Consider for a moment the state of Hyrule under King Daphnes Nohansen. The majority of his reign is characterized by his existence as a talking red boat. Property values tanked under his ineffective administration of affairs, and by the end of Wind Waker he freely admitted that he and his generation had ruined Hyrule. Perhaps his reign of terror should have been ended by Ganon. Considering what Ganon sought, Hyruleans everywhere should have followed him in a revolution. After all, raising the land out of the ocean seems fairly rational considering the bulk of the Ocean’s denizens lived on cramped little islands, half of which have scary dungeons full of monstrous beings seeking only death and destruction. Being the child of a king or queen does not mean you have the divine ability to effectively rule a people.
Well, that didn’t work out well. The “city” of rapture – if it even can be called a city anymore – is rife with discontent, malcontents, and enough adult content to garner an M rating. Andrew Ryan, in an attempt to implement a societal structure reminiscent of an Ayn Rand nightmare, allowed the greedy whims of both his top scientific minds and himself to create an anarchic hodgepodge centered around children endangerment. That’s right. Chris Hansen would have a field day with these antics.
Hail Caesar! That is, hail Caesar until he’s put down by a local mail carrier. That’s exactly what could happen in Fallout New Vegas should you choose to kill the leader of the largest military body in the post-apocalyptic United States. Caesar not only demonstrated an inability to repair a frightfully nonexistent economic infrastructure, but under his reign, both sexism and classism returned to America with a vengeance. Slavery also made a comeback. Nearly the entire Bill of Rights took a backseat to the greedy desires of a bald maniac with his army of low-rent Russell Crowe copycats. Government may be founded on the barrel of a gun, but even in the post-apocalyptic world of New Vegas one could find at least two better alternatives to living under the oppressive hand of an elderly nutcase with a brain condition.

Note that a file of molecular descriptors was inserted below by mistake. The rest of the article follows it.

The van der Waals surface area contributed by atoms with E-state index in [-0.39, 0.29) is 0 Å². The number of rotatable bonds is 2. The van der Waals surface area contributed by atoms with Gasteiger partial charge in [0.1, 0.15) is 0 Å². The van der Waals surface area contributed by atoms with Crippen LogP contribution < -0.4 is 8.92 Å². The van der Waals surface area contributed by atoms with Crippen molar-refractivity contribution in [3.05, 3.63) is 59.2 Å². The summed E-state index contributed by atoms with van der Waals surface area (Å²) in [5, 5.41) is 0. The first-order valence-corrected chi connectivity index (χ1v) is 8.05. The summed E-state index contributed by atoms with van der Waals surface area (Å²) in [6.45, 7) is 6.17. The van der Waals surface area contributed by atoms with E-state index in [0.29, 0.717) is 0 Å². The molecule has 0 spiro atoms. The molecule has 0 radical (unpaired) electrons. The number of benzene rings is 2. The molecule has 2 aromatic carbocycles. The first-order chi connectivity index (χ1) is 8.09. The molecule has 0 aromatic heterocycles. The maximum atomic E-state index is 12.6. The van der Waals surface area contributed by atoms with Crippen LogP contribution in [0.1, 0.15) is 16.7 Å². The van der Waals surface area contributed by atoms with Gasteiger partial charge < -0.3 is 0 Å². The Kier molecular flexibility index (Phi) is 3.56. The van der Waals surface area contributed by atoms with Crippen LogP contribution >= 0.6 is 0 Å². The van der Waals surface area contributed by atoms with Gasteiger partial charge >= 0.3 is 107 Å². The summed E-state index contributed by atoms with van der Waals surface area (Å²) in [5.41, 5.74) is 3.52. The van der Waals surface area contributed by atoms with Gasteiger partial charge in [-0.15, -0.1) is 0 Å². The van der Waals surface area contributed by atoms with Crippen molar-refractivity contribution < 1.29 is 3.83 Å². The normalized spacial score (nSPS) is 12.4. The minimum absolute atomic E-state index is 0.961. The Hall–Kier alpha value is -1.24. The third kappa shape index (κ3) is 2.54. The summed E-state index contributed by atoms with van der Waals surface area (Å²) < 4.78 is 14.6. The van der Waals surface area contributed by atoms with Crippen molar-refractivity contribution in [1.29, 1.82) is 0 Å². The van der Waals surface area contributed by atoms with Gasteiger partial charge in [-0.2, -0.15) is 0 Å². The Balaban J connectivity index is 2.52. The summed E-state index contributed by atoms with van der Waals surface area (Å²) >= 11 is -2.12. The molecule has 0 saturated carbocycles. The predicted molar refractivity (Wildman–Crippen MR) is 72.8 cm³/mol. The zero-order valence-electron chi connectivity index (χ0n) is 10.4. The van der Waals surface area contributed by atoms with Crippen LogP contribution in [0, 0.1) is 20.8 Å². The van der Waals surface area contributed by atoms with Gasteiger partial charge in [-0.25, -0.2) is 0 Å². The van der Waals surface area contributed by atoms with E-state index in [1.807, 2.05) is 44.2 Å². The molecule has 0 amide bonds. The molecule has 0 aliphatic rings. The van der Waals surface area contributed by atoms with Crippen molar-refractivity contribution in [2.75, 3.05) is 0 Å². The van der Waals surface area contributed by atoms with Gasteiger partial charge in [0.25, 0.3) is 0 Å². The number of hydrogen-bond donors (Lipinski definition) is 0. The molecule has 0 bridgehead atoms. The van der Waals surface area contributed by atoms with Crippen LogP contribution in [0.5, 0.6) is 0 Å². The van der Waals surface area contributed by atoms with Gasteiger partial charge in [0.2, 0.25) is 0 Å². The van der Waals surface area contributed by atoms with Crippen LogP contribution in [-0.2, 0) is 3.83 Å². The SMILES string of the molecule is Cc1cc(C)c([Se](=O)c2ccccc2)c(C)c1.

At best, the Citadel Council was constantly at conflict with all of the races under its purview. At worst, it flat out ignored the demands of its constituency and led the galaxy to its demise. Whether you were a Paragon or a Renegade, your Commander Shepherd consistently found the Council to be an inept and racist body. While flat out refusing to allow smaller races to take a seat upon the council, the Turian delegate even referred to them as lesser races. Ignoring concrete proof of traitorous acts of one of its own Spectres, the Council sought only to promote its own political agenda. A body of law cannot be controlled by elitism and xenophobia.
Shinra clearly could not adequately administer a government. Under the administration of Pres. Shinra and his son Rufus, Midgar so multiple power plants blown up by eco-terrorists, a seventh of its population crushed by an area of ceiling obviously not up to building code, and so much more. A commercial enterprise is only interested in profit. Screw the livelihoods of the constituents… focus on the bottom line! Never mind that property values suffer when a gargantuan eyesore of a cannon is erected in the middle of town under the guise of “National Defense.” Nevermind that the entire planet is being held hostage by a disgruntled employee named Sephiroth. Never mind that half of your staff is being murdered by a failed clone YOU created and his band of ragtag rebels, most of whom you once held in a prison cell. Talk about tunnel vision; big business does not work as big government.
It seems that few fictional societies can survive any amount of scrutiny on their political structures. Every game from 8-bit nostalgia to seventh generation cutting-edge immersion is hellbent on crushing governmental stability under the heel of corrupt leaders, inept bureaucrats, and a player character with an aching for anarchy. What can the world of video gaming do to prevent the destruction of the last vestiges of its storybound regulation from ultimate collapse?
List by scarletspeed7 (01/12/2011)